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Kolby KickingWoman 
Indian Country Today

For the second consecutive year, the State of Indian Nations address given by National Congress of American Indians President Fawn Sharp, Quinault, was given virtually.

Sharp acknowledged that while much has changed in the world since giving the speech last year, tribes and Native people across the country remain resilient.

“Since the first time I stood here to deliver this address much has changed in the world around us,” Sharp said. “Yet when reality remains the 574 Tribal Nations, dozens of state recognized tribal nations and millions of Native peoples across the United States are as strong and resilient as ever.”

Monday’s address marked the 20th iteration of the speech given by the president of NCAI.

Sharp commended the Biden administration for enhancing partnerships in Indian Country and making a concerted effort in building stronger communication and listening to the priorities of tribes.

​​(Related: Biden administration brings changes to Indian Country)

From Biden’s presidential memorandum on tribal consultation to the record number of Native appointments in his administration, Sharp said everyone can see the tangible progress being made.

“Doors that were once closed are starting to open, doors that we open have become more welcoming in ways that neither we nor our ancestors have ever witnessed,” she said. “This is an important start, but it's up to us fellow tribal leaders to show up and walk through those doors so we can continue to push for meaningful consultation, for a stronger government to government relationship and ultimately, for free, prior and informed consent.”

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This year’s congressional response came from Kansas Democrat, Rep. Sharice Davids, Ho-Chunk. She echoed Sharp’s comments on how the current administration is putting forth the effort to be accountable to tribes.

Davids also made it clear that and advocated for tribal leaders to continue to reach out to their representatives in Washington.

“I want to make sure that you know, your message is definitely being heard in Washington, D.C. amongst my colleagues on Capitol Hill and certainly across the administration,” Davids said.

(Related: Redistricting: Removing Native voices)

Another common thread among both speeches was seizing the moment and building on momentum from the past year.

Sharp said inclusion of tribes in political and public discourse has never been higher and both talked about Indian Country’s strength when it comes together.

“When we move together as one, we are able to heighten the presence of tribal nations and claim our role as a vital part of the original American family of governments,” Sharp said.

She added, “America is only as strong as the foundation of its tribal communities.”

While the progress has been noted, both Sharp and Davids recognized there is still work to be done. Specifically, both women called for a Congressional Truth and Healing Commission to investigate and document assimilation practices during the boarding school era.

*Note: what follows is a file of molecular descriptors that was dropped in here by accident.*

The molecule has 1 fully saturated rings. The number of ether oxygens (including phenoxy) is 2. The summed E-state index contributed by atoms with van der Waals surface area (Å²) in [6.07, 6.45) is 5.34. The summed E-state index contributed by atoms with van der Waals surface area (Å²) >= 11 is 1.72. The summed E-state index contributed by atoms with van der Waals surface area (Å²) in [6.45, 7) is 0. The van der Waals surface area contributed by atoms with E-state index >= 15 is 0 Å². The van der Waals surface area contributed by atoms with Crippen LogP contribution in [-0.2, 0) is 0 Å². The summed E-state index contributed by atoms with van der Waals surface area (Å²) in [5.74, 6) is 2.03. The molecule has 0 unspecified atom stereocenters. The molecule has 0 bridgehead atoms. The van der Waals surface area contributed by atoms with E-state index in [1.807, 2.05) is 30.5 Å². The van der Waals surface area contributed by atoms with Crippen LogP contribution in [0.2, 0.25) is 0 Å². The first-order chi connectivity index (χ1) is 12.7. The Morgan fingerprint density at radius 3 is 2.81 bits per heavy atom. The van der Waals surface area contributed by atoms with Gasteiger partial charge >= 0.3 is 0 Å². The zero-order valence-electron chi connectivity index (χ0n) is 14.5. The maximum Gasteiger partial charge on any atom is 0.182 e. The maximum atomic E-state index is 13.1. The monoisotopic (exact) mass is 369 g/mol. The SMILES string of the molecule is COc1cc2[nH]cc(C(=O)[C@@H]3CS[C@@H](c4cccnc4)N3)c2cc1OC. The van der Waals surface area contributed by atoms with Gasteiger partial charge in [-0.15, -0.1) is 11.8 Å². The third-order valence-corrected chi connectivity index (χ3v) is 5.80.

As for legislation that has been recently passed or in the works, Davids highlighted the historic investment in Indian Country through the Infrastructure bill. Davids described herself as an “infrastructure nerd” and said the bill will have a positive impact on Indian Country.

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“My colleagues and I worked diligently to ensure that this bill had $11 billion for Indian Country to create infrastructure investments in our climate, roads and to help bridge the digital divide,” Davids said.

Davids has also reintroduced the Native American Voting Rights Act of 2021 and is a co-sponsor of the Urban Indian Health Confer Act, which has been passed the House and awaits consideration in the Senate.

The bill would help ensure rural and urban communities health systems would have the proper resources available to them, help recruit and retain healthcare providers and work to make sure all Native communities have the highest possible quality of healthcare.

Issues in Indian Country are non-partisan and the time is right for tribes to build on what has been started to secure a better future for Native people across the country. 

“I have never been more excited about the progress we've made and the incredible opportunities in front of us,” Sharp said. “The time has come. The moment is now, let's get to work.”

A replay of the speech can be watched here.

Also making news on the day was the Interior department’s announcement that it is soliciting nominations for first-ever Secretary’s Tribal Advisory Committee.

The committee’s creation was announced during the 2021 White House Tribal Nations Summit that took place last November.

The committee will be made up of tribal leaders from the 12 Bureau of Indian Affairs regions and serve up to two-year terms.

Interior Secretary Deb Haaland encourages tribal leaders to make submissions to have the best representation possible in what she said is “a new chapter of tribal engagement at the Department.”

“Tribes deserve a seat at the decision-making table before policies are made that impact their communities,” Haaland said in a press release. “The creation of this new Advisory Committee is a timely and much-needed development that will ensure Tribal leaders can engage at the highest levels of the Department on the issues that matter most to their people.”

This is an effort to facilitate better communication between tribal leaders and the department, both now and in the future.

Information on how the nomination process will work can be found at the Interior’s website.

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